In the early 1980s, Ben Moon emerged as one of the great British climbers and went on, over a 20 year period, to force UK standards, repeat the hardest routes abroad as well as adding his own top level challenges around the world. He has been a figurehead in the sport climbing movement that emerged in the 1980s as well as being synonymous with the bouldering explosion that dominated British and world climbing in the 1990s. He developed new training ideas and took them as far as they had been taken before. His routes and problems are still amongst the very hardest in the Peak District, and his additions elsewhere are often the classics of the upper grades.
He has starred in iconic videos, from the distinctly underground One Summer: Bouldering in the Peak, to the sport climbing document Buoux 8c, as well as the high-life-living The Real Thing, perhaps the coolest climbing film ever made.
He is an inspiration and a legend. But most of all he’s a climber.
Moon served a deeply traditional apprenticeship, something of a surprise given his trend-setting activites of later years. A chance day top roping on a roadside outcrop in the Lakes while on a family holiday gave the seven-year-old a buzz he hadn’t had before and he was immediately hooked. This lead to an obsession. Climbing magazines replaced schoolbooks and an academic career went by the wayside. As soon as he could, Ben left school behind forever and the sixteen-year-old punk rocker left his native London to years spent sleeping on friends’ floors, dusty caves or indeed anywhere there was climbing to be found.
It’s hard to overstate the impact and influence Ben has had on British climbing since the early-1980s. As climbing changes, as fresh ideas and new perspectives come along and change the nature of the activity, it is often the influence of a small number of characters that have the greatest effect. These people tend to be charismatic as well as being able to deliver the goods and they lay down the foundations and challenges for those who follow. Ben Moon has certainly played this role in British climbing.
Ben first rose to prominence in the UK when he was only seventeen with his first ascent of Statement of Youth on Llandudno’s Lower Pen Trwyn. This beautiful climb was one of the hardest routes in the country (second only to Dumbarton’s Requiem) yet rose more eyebrows due to the fact it was completely reliant on six bolts for protection, something of a record at the time. From this point on Ben would forever be the epitome of the new breed of sport climbers that were starting to emerge.
Moon was a worthy star of the sport and soon proved he had the abilities to match his renown. He quickly repeated or added the hardest climbs in the UK then went to France, then the crucible of world sport climbing, where he really made an impact.
At Buoux, France’s proudest cliff, he set about repeating the testpieces then in 1989 he redpointed Agincourt, a ground-breaking ascent giving France its first 8c, the tongue-in-cheek name hinting at beating the French at their own game. When photographs of Agincourt appeared in On The Edge climbing magazine after the ascent it had traditionalists stroking their beards in awe. Moon is captured, feet swinging free, his whole body hanging off the tiny tips of three fingers. The iconic caption was a quote from Moon: “When 6c just isn’t that hard any more and 6b is approaching a rest.” These (British technical) grades were then the top level in traditional climbing, showing just how far Moon had taken the sport.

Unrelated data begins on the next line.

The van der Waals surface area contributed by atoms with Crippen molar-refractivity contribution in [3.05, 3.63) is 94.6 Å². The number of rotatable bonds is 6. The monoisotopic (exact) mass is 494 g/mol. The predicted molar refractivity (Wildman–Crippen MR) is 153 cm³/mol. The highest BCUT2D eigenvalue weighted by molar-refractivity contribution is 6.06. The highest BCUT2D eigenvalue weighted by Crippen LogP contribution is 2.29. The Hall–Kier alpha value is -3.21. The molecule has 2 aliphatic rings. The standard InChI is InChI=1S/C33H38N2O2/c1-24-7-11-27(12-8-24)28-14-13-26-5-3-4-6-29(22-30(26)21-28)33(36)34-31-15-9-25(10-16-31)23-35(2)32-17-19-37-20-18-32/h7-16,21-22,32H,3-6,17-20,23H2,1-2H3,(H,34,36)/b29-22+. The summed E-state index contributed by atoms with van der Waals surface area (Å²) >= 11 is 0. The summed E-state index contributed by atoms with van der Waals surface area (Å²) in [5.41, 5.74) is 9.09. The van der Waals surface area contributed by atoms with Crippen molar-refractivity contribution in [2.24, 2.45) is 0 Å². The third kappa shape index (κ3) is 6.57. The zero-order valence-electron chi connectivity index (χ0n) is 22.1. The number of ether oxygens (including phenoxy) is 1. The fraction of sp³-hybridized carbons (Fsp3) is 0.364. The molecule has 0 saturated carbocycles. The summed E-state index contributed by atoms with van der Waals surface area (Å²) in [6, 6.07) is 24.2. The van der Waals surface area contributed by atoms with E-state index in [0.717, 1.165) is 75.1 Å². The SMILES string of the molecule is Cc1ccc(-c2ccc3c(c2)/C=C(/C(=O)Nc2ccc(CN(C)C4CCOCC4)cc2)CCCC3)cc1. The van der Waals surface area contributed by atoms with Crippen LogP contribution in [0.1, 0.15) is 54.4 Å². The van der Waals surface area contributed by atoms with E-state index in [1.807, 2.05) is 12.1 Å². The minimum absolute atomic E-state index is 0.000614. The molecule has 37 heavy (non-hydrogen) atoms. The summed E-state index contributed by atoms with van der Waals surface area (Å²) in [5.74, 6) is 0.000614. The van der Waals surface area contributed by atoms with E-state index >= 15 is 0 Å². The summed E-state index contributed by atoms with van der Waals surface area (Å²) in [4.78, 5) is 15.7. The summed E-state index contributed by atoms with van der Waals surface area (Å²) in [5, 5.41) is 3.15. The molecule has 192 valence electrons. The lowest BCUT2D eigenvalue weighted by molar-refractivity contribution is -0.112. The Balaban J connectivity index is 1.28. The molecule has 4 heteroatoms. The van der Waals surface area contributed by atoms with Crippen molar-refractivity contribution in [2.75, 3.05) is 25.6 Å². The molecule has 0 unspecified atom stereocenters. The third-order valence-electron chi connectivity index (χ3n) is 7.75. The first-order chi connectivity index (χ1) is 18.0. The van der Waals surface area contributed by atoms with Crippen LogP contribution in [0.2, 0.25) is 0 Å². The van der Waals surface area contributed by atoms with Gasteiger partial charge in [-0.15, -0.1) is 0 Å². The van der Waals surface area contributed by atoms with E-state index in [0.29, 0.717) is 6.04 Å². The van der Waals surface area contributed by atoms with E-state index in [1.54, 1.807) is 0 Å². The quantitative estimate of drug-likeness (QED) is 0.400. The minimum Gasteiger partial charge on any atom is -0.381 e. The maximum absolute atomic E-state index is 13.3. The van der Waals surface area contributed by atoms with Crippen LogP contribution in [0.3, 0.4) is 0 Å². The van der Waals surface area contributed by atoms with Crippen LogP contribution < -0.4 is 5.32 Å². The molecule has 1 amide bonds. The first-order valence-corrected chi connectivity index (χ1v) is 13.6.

But Moon led even sport climbing down new paths. A lot of the hardest routes in France were becoming longer and were jokingly referred to as ‘stamina plods’, dismissing them with the notion that anybody could get up them with enough application. Instead Moon gravitated towards the cult of power, explosive moves that were the sole preserve of the world’s strongest climbers. In this sense Ben once again laying the trail that climbing would follow right to this present day. Training harder and harder and on ever more intensive programmes eventually gave him the power to succeed on Hubble. This short climb, only three bolts long, was exactly what Ben was looking for as a test of his strengths and when completed it became the world’s first 8c+. Still today it has only had a handful of repeats.
The obsession with short, desperate power climbs led naturally to a new interest in bouldering. By the mid-1990s Moon was bouldering almost exclusively, one of the few climbers in Britain with this approach at the time. Given its popularity today it’s hard to imagine that bouldering was once an underground activity. Once again, thanks to a dominance of the activity and a long series of outstanding first ascents and repeats, Ben became synonymous with bouldering the way he once had with sport climbing.
While the boulders on Yorkshire gritstone, Northumberland and Peak limestone all hold top-notch additions from Ben, it is his sit start to Voyager that surely stands most proud, perhaps the hardest problem on grit. This outstanding 8b+, taking a fantastic line only at one of grit’s most popular crags was first climbed in 2006, and to this day remains unrepeated. It is a worthy testament to his powers and vision.